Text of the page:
WE DID IT! Marriage Equality Passes in New York

Last night, after a long week of speculation and frustration in Albany, throughout New York State and across the country, the New York State Senate passed the Marriage Equality Bill, 33-29, extending equal marriage rights to same-sex couples in New York State.

There are many people to thank for making this happen, first and foremost, Governor Andrew Cuomo, who after only six months in office took a primary goal of his and made it a reality.

There are the Democrats in the Senate,  who nearly unanimously stood up for equality and voted in favor of this bill, the only exception being Senator Ruben Diaz, Sr. of the Bronx, who is staunchly opposed to same-sex marriage. Most especially, I want to thank Senator Liz Krueger, who tirelessly demanded a vote as each day passed with Senate Majority Leader Dean Skelos pushing off the vote in favor of more “mundane” topics such as a vote on the official vegetable of New York (which turned out to be sweet corn, not even a vegetable). Krueger started a hashtag campaign on Twitter, every day tweeting #LetUsVote and #EnoughisEnough, urging others to do the same and retweet in order to make it a trending topic. Eventually, enough was enough and Skelos had no choice but to bring the vote to the floor in the late evening, after all other bills had been discussed.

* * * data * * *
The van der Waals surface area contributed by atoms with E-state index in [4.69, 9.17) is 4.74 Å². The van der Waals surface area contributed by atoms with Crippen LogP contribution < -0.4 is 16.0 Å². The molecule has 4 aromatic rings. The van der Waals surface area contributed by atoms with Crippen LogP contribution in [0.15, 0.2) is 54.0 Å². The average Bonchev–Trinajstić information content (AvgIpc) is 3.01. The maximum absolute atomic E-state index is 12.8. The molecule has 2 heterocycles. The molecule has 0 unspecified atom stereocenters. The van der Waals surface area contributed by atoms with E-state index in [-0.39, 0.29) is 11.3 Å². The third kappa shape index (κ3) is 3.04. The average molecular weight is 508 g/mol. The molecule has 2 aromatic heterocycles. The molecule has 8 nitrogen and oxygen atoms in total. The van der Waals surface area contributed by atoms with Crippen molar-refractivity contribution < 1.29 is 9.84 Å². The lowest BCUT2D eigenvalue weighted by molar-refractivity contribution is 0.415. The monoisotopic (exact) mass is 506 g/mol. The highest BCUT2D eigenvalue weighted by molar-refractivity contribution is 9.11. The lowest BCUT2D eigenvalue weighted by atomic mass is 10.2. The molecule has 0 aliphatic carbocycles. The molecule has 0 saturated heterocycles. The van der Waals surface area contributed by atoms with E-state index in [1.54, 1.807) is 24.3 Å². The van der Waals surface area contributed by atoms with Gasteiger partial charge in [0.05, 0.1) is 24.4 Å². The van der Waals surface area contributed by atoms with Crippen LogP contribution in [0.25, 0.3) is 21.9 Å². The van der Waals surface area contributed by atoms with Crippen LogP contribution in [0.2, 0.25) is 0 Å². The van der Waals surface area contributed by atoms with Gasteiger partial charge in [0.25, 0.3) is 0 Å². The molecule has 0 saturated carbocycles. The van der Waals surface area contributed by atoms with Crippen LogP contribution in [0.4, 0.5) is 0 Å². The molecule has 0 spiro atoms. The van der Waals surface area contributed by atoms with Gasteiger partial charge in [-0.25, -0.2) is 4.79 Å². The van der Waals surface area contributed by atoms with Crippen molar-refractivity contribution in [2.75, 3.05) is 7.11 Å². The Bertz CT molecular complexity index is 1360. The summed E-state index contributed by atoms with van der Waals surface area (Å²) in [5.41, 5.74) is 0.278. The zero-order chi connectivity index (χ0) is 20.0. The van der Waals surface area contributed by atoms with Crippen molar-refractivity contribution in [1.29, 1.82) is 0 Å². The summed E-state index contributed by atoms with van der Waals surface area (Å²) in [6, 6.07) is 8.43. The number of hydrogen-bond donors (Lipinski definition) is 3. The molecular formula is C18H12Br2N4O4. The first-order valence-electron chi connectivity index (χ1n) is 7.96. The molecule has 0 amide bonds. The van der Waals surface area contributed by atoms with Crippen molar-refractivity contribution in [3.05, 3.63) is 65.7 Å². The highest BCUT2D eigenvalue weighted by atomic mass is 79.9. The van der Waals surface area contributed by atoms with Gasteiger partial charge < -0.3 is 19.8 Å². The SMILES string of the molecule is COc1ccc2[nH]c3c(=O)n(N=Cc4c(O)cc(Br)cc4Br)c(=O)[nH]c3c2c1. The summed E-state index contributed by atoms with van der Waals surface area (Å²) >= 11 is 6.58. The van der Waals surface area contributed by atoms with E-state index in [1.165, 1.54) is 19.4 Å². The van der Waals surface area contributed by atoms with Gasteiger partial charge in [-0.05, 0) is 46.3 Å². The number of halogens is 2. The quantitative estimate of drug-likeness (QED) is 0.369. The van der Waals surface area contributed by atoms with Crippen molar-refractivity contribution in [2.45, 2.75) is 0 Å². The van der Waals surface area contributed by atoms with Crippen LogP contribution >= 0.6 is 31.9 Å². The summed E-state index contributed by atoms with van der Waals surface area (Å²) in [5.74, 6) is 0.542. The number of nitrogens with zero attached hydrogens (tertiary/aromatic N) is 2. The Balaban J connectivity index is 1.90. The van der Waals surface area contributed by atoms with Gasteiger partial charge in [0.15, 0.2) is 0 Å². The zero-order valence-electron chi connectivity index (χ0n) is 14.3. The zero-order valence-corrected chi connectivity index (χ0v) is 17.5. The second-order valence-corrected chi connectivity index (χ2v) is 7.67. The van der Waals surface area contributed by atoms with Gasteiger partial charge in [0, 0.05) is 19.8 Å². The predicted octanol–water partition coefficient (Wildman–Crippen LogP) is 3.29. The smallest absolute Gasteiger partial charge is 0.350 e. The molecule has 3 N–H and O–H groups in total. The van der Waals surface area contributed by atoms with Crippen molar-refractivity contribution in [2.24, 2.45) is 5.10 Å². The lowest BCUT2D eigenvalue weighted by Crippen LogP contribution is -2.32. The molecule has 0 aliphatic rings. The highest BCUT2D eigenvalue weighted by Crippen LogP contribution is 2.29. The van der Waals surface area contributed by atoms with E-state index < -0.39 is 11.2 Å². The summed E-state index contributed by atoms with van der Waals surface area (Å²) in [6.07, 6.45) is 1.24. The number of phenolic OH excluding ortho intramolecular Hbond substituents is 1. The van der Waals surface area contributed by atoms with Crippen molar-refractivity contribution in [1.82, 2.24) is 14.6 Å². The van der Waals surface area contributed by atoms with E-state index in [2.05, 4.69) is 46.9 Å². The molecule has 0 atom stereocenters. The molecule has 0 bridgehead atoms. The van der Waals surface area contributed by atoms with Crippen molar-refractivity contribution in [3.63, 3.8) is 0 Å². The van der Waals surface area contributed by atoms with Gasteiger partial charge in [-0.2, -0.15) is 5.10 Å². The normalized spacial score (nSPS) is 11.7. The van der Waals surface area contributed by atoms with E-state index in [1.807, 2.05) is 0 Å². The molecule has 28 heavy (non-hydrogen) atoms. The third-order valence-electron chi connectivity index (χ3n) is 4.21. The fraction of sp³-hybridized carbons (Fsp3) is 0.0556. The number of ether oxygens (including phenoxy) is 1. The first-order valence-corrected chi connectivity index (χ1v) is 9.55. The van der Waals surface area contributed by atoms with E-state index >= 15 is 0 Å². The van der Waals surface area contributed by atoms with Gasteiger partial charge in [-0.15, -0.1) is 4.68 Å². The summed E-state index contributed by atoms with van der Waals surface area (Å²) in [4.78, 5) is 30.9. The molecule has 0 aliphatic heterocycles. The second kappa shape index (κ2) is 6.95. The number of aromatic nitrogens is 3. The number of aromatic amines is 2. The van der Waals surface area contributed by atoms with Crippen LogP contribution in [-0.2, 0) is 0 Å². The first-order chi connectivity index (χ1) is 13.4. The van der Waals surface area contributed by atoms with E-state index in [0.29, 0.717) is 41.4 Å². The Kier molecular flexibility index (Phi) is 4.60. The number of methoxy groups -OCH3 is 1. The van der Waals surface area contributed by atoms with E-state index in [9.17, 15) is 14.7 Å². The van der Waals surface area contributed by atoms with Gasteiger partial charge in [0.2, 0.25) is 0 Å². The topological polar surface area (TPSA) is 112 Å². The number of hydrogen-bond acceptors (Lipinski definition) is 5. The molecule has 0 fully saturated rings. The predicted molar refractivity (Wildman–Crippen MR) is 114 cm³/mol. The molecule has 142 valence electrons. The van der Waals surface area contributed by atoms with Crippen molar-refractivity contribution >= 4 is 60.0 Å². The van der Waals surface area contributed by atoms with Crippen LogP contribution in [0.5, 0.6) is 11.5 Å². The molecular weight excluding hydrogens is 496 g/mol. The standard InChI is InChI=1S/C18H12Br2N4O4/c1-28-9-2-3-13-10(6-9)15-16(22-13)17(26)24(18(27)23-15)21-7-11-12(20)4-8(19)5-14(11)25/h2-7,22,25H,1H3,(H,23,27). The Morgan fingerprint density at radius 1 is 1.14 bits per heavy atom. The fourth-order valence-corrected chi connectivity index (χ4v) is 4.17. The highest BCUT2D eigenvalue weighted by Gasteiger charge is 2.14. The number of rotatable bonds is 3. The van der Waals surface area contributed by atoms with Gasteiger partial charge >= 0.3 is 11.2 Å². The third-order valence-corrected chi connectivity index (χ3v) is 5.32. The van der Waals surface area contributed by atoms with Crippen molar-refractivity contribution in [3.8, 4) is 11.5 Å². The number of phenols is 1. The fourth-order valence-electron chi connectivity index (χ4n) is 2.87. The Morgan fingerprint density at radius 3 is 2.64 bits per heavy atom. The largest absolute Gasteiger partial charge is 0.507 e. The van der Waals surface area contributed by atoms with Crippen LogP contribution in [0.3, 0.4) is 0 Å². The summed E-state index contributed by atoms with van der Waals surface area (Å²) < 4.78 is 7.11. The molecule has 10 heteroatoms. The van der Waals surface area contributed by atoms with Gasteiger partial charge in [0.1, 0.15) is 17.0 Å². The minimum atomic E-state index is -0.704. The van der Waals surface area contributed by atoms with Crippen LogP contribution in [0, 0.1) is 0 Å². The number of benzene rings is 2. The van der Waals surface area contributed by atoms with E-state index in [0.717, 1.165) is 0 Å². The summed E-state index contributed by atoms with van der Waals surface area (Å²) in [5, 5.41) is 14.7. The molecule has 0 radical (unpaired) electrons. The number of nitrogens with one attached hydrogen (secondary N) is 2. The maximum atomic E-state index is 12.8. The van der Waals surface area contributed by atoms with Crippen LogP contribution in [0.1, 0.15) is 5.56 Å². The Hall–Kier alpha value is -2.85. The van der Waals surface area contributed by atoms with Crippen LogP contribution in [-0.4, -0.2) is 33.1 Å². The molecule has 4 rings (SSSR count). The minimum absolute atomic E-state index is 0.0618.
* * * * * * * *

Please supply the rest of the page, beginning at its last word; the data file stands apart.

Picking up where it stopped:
Thank you to Senator Kevin Parker, Senator for Flatbush, Ditmas Park and Kensington neighborhoods of Brooklyn. I moved to Senator Parker’s district back in March, and am proud to be represented by someone who supports equality for all New Yorkers and makes me feel welcome in this neighborhood. When the Senate vote on marriage equality happened in 2009 I lived in Bay Ridge, represented by Senator Martin Golden, who is a strong opponent of marriage equality, voting no then and again yesterday. Despite growing support for gay couples in New York and in South Brooklyn, Golden recently said that his constituents “don’t give a rat’s ass” about gay marriage, and then held an anti-gay marriage rally and attempted to introduce a Defense of Marriage bill in the Senate.

But most of all, my thanks goes out to five Senators who were courageous enough to change their vote from 2009, to stand up for what they believed was the right thing to do and not just what would help get them re-elected or what their religious upbringing told them.  Carl Kruger, a Democrat from Southeast Brooklyn, voted no then, but according to The New York Times, “desperately wanted to change his vote. The issue… was tearing apart his household.” Four Republicans changed their votes as well, risking heavy political backlash from the Conservative Party and anti-gay rights groups such as the National Organization for Marriage, in 2012. Senator Jim Alesi of Rochester was the first Republican to come out for marriage equality, stating at a rally in Albany a few days ago “passing marriage equality is the most important think I can do in my 20 year history as a legislator.” The Times also reported that Alesi was “a major target” for Senator Cuomo to bring over to the pro-equality side, as  he “seemed tormented by his 2009 vote. Cameras in the Senate chamber captured him holding his head in his hands as the word ‘no’ left his mouth.” Senator Roy McDonald followed with a few golden quotes and launched a massive “Stand with Roy” Facebook campaign: